Player of the week: Ryan Pearson, George Mason
Last week was quite a seven-day stretch for Pearson and the Patriots. Mason started the week by finding out it had received one of the marquee televised games during BracketBusters (at Northern Iowa Feb. 19). It's been five years since GMU made that magical run to the 2006 Final Four, but during that season the Patriots used a BracketBusters road win at Wichita State to help corral an at-large berth. So that was good news -- and the week only got better from there, as the Patriots had two key home games to determine their place in the Colonial Conference pecking order.
Well, they won them both quite easily, in large part because of the way Pearson played. The junior forward had double-doubles in both games, scoring 19 points and 12 boards in a 87-68 win over Hofstra and then 18 and 11 in a 62-45 win over defensive stalwart Old Dominion. Mason has now won nine straight games and is the clear favorite in the Colonial over VCU, ODU and Hofstra. The RPI profile is strong, and the Patriots are in position to possibly earn an at-large berth if they keep up their hot play. Two upcoming games at VCU and at UNI will tell a lot about where this team stands, but if Pearson can deliver another week like the last one Mason will be in good shape.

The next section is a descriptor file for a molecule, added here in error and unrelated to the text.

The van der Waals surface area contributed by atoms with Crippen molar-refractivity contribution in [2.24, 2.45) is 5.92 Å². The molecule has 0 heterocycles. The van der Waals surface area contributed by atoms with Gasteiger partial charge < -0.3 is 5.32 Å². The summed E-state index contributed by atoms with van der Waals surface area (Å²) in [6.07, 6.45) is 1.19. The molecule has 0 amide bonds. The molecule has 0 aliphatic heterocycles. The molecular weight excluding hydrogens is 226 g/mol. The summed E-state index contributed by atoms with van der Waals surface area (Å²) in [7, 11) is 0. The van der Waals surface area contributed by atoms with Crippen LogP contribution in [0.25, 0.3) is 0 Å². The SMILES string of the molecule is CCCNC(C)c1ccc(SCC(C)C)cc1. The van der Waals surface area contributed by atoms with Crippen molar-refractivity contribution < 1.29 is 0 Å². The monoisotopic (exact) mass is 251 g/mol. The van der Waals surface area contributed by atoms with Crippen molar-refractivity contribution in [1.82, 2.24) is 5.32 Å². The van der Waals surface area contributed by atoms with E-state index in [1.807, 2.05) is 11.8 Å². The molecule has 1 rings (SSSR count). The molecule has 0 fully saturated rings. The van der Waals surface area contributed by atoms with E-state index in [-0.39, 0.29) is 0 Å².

-- Andy Katz
More performances that wowed us
Kyle O'Quinn, Norfolk State: In his team's thrilling 110-108, double-overtime win at Coppin State, the 6-foot-10 junior forward put up one of the finest stat lines we've seen this season: 37 points on 13-of-18 shooting, 19 rebounds and six blocks. Oh, and he hit the two game-winning free throws with 4.5 seconds left. That's a decent contribution.
Julian Mavunga, Miami (Ohio): The RedHawks easily beat division-leader Ball State, and Mavunga was the main reason why, as he racked up 27 points (9-13 FG, 5-7 from 3-point range) 11 boards and seven assists.
Chris Warren, Ole Miss: It seems like Warren has been in Oxford forever, but it's doubtful he's hit a bigger shot than the 25-footer he drained with 2.9 seconds left that brought down Kentucky and gave the Rebels their first win against a top-10 team in nine years. Warren finished with 22 points (9-15 FG, 4-7 from 3) and followed up with 19 in a win at Arkansas.